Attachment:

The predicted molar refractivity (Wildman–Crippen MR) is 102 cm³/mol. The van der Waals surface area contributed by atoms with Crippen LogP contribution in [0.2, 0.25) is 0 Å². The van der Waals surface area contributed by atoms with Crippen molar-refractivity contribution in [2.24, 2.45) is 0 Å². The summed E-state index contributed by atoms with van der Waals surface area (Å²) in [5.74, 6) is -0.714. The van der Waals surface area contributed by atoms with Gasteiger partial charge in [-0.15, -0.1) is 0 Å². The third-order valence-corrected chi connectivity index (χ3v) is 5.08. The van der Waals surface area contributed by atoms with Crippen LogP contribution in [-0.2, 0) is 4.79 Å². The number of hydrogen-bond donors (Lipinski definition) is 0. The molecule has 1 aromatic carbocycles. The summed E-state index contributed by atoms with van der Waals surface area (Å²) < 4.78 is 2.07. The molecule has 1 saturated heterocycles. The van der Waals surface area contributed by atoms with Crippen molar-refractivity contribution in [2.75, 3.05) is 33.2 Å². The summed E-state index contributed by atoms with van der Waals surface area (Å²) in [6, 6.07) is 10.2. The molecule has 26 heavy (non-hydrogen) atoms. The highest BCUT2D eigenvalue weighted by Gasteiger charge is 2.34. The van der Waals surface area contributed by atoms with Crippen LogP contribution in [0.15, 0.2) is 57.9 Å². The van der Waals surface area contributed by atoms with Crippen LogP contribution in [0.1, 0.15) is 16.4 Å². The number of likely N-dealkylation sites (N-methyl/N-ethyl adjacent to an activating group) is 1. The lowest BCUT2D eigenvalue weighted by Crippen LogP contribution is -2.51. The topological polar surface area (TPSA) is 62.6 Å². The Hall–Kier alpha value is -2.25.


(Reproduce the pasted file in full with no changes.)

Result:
The predicted molar refractivity (Wildman–Crippen MR) is 102 cm³/mol. The van der Waals surface area contributed by atoms with Crippen LogP contribution in [0.2, 0.25) is 0 Å². The van der Waals surface area contributed by atoms with Crippen molar-refractivity contribution in [2.24, 2.45) is 0 Å². The summed E-state index contributed by atoms with van der Waals surface area (Å²) in [5.74, 6) is -0.714. The van der Waals surface area contributed by atoms with Gasteiger partial charge in [-0.15, -0.1) is 0 Å². The third-order valence-corrected chi connectivity index (χ3v) is 5.08. The van der Waals surface area contributed by atoms with Crippen LogP contribution in [-0.2, 0) is 4.79 Å². The number of hydrogen-bond donors (Lipinski definition) is 0. The molecule has 1 aromatic carbocycles. The summed E-state index contributed by atoms with van der Waals surface area (Å²) < 4.78 is 2.07. The molecule has 1 saturated heterocycles. The van der Waals surface area contributed by atoms with Crippen molar-refractivity contribution in [2.75, 3.05) is 33.2 Å². The summed E-state index contributed by atoms with van der Waals surface area (Å²) in [6, 6.07) is 10.2. The molecule has 26 heavy (non-hydrogen) atoms. The highest BCUT2D eigenvalue weighted by Gasteiger charge is 2.34. The van der Waals surface area contributed by atoms with Crippen LogP contribution in [0.15, 0.2) is 57.9 Å². The van der Waals surface area contributed by atoms with Crippen LogP contribution in [0.1, 0.15) is 16.4 Å². The number of likely N-dealkylation sites (N-methyl/N-ethyl adjacent to an activating group) is 1. The lowest BCUT2D eigenvalue weighted by Crippen LogP contribution is -2.51. The topological polar surface area (TPSA) is 62.6 Å². The Hall–Kier alpha value is -2.25.